When it manifests as nightmares, flashbacks, avoidance, fear, guilt, anxiety, rage, insomnia, and begins to interfere with your ability to function it can come to be known as post-traumatic stress disorder or PTSD.


It was once called "shell shock" a term used to describe the condition of veterans, like Tolkien in World War One but PTSD isn't limited to veterans. It's defined as a psychological disorder generated by either witnessing or experiencing a traumatic event. Its symptoms are classified into four major clusters in the DSM V.


One of these clusters involves re-living the event through intrusive memories, nightmares, or flashbacks. The second involves avoiding situations you associate with the event, while the third generally describes excessive physiological arousal like heart pounding, muscle tension, anxiety or irritability, and major problems sleeping or concentrating. And finally we have the fourth major symptom cluster: pervasive negative changes in emotions and belief, like feelings in excessive guilt, fear, or shame -- or no longer getting enjoyment out of what you used to.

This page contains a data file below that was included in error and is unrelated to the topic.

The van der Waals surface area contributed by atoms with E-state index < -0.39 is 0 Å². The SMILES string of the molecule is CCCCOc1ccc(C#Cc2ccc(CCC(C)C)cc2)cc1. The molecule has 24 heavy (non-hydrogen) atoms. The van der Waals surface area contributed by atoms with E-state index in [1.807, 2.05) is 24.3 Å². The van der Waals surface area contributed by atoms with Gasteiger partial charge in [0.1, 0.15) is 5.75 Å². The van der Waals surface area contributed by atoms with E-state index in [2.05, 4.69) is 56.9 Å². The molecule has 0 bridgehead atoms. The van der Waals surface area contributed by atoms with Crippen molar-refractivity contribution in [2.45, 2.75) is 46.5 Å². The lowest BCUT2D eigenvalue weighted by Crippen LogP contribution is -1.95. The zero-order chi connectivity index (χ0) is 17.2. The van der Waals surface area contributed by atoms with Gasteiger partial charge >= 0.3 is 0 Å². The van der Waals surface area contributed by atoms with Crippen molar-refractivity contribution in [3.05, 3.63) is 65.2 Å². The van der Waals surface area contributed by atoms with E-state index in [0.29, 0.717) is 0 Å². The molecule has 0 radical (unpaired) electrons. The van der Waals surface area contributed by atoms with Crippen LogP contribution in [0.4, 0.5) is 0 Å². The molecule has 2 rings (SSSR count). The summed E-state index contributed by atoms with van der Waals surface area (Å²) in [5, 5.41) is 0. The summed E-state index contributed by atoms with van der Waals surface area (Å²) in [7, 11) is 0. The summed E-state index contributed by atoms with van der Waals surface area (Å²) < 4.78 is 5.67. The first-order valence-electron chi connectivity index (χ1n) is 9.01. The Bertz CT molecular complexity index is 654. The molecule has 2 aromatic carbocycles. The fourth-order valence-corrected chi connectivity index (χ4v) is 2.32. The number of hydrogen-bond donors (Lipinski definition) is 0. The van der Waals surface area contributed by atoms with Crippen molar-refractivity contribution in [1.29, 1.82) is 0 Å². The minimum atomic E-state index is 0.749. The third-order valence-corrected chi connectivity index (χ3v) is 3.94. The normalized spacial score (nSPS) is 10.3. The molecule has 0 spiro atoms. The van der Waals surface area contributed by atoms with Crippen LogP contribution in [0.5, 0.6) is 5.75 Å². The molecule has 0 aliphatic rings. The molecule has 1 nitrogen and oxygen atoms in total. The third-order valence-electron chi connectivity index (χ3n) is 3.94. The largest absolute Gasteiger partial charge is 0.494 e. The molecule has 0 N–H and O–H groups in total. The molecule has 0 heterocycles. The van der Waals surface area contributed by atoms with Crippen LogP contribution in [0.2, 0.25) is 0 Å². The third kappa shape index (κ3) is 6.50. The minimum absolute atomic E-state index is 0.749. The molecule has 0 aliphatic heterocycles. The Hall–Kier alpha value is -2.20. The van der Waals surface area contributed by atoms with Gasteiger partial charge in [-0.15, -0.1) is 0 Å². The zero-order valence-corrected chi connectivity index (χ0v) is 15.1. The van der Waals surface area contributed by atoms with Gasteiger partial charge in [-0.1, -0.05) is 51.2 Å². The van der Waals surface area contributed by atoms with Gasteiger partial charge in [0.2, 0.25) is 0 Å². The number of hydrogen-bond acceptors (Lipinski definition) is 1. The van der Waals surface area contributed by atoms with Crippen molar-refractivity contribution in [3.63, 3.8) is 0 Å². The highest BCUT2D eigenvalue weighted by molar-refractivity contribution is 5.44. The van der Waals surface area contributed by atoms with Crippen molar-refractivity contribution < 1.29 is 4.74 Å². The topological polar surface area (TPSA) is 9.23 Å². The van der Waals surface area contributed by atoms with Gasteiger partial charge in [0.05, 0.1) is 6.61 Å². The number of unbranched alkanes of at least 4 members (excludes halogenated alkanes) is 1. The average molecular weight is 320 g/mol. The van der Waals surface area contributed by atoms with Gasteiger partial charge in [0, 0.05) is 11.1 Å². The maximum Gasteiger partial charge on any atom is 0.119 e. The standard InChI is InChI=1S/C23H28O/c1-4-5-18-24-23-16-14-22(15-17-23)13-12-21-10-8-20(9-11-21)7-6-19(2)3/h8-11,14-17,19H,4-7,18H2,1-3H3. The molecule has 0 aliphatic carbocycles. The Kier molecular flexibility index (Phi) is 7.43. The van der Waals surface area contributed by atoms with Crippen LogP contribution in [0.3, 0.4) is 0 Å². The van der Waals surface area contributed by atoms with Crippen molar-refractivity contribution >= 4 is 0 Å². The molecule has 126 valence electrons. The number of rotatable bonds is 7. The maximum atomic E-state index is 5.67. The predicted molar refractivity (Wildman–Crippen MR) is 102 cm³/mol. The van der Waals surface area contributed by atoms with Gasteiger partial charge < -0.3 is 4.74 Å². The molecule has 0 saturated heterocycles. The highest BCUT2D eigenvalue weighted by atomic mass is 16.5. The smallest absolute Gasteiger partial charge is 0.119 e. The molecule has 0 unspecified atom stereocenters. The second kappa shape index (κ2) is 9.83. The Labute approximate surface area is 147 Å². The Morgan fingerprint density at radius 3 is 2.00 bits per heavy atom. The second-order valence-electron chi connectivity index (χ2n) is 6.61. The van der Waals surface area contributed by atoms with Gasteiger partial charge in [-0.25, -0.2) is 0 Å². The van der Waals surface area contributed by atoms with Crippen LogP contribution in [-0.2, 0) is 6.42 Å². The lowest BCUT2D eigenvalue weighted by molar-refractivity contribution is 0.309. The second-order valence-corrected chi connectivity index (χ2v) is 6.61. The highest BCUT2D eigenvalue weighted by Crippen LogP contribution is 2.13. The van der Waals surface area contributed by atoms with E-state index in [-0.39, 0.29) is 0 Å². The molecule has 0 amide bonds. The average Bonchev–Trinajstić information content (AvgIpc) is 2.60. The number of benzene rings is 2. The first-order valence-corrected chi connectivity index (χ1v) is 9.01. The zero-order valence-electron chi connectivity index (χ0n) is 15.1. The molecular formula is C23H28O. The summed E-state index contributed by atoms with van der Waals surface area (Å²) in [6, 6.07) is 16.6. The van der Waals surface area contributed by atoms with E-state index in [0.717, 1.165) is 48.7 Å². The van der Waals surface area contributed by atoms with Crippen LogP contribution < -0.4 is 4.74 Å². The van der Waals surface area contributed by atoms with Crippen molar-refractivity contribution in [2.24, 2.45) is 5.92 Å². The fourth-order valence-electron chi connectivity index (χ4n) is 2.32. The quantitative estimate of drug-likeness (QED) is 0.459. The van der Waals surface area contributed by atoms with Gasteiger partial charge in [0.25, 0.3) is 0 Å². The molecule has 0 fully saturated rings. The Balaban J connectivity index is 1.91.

PTSD patients may also experience numbing, or periods of feeling emotionless or emotionally "flat" and dissociation, feeling as if situations aren't real or are surreal, feeling like time has slowed down or sped up, or even blacking out.  


We have been discussing how anxiety or mood disorders can affect a person's ability to function and how that impairment itself leads to more suffering and dysfunction.